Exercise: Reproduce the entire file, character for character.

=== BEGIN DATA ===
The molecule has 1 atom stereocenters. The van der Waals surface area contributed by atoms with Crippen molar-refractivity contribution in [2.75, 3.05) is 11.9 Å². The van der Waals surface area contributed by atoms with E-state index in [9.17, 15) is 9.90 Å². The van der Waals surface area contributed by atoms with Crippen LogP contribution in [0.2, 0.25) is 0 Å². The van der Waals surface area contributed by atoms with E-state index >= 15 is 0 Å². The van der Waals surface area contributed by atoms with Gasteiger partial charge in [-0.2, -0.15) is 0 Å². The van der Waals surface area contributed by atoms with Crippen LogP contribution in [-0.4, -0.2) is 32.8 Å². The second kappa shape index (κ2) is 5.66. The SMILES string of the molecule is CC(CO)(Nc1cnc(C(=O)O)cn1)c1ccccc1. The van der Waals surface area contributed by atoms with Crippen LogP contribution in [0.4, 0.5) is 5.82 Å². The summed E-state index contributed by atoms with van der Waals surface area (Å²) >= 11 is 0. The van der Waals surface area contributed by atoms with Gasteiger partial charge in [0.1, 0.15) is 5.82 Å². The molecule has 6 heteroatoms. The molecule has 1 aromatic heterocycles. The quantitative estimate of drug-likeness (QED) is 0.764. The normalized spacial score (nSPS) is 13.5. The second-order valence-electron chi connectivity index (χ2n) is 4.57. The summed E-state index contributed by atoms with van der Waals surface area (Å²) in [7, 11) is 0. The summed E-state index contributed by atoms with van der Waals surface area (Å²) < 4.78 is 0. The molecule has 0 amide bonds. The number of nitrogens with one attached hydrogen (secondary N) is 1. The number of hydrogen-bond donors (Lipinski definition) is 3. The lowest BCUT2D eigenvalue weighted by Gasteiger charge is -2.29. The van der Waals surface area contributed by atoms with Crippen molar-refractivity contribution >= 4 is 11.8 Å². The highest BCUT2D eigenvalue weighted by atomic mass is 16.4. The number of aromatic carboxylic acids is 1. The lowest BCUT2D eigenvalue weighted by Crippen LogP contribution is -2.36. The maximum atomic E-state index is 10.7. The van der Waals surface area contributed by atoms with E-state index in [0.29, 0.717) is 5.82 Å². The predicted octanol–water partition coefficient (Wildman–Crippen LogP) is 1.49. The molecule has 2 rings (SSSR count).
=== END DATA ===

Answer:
The molecule has 1 atom stereocenters. The van der Waals surface area contributed by atoms with Crippen molar-refractivity contribution in [2.75, 3.05) is 11.9 Å². The van der Waals surface area contributed by atoms with E-state index in [9.17, 15) is 9.90 Å². The van der Waals surface area contributed by atoms with Crippen LogP contribution in [0.2, 0.25) is 0 Å². The van der Waals surface area contributed by atoms with E-state index >= 15 is 0 Å². The van der Waals surface area contributed by atoms with Gasteiger partial charge in [-0.2, -0.15) is 0 Å². The van der Waals surface area contributed by atoms with Crippen LogP contribution in [-0.4, -0.2) is 32.8 Å². The second kappa shape index (κ2) is 5.66. The SMILES string of the molecule is CC(CO)(Nc1cnc(C(=O)O)cn1)c1ccccc1. The van der Waals surface area contributed by atoms with Crippen LogP contribution in [0.4, 0.5) is 5.82 Å². The summed E-state index contributed by atoms with van der Waals surface area (Å²) >= 11 is 0. The van der Waals surface area contributed by atoms with Gasteiger partial charge in [0.1, 0.15) is 5.82 Å². The molecule has 6 heteroatoms. The molecule has 1 aromatic heterocycles. The quantitative estimate of drug-likeness (QED) is 0.764. The normalized spacial score (nSPS) is 13.5. The second-order valence-electron chi connectivity index (χ2n) is 4.57. The summed E-state index contributed by atoms with van der Waals surface area (Å²) in [7, 11) is 0. The summed E-state index contributed by atoms with van der Waals surface area (Å²) < 4.78 is 0. The molecule has 0 amide bonds. The number of nitrogens with one attached hydrogen (secondary N) is 1. The number of hydrogen-bond donors (Lipinski definition) is 3. The lowest BCUT2D eigenvalue weighted by Gasteiger charge is -2.29. The van der Waals surface area contributed by atoms with Crippen molar-refractivity contribution >= 4 is 11.8 Å². The highest BCUT2D eigenvalue weighted by atomic mass is 16.4. The number of aromatic carboxylic acids is 1. The lowest BCUT2D eigenvalue weighted by Crippen LogP contribution is -2.36. The maximum atomic E-state index is 10.7. The van der Waals surface area contributed by atoms with E-state index in [0.29, 0.717) is 5.82 Å². The predicted octanol–water partition coefficient (Wildman–Crippen LogP) is 1.49. The molecule has 2 rings (SSSR count).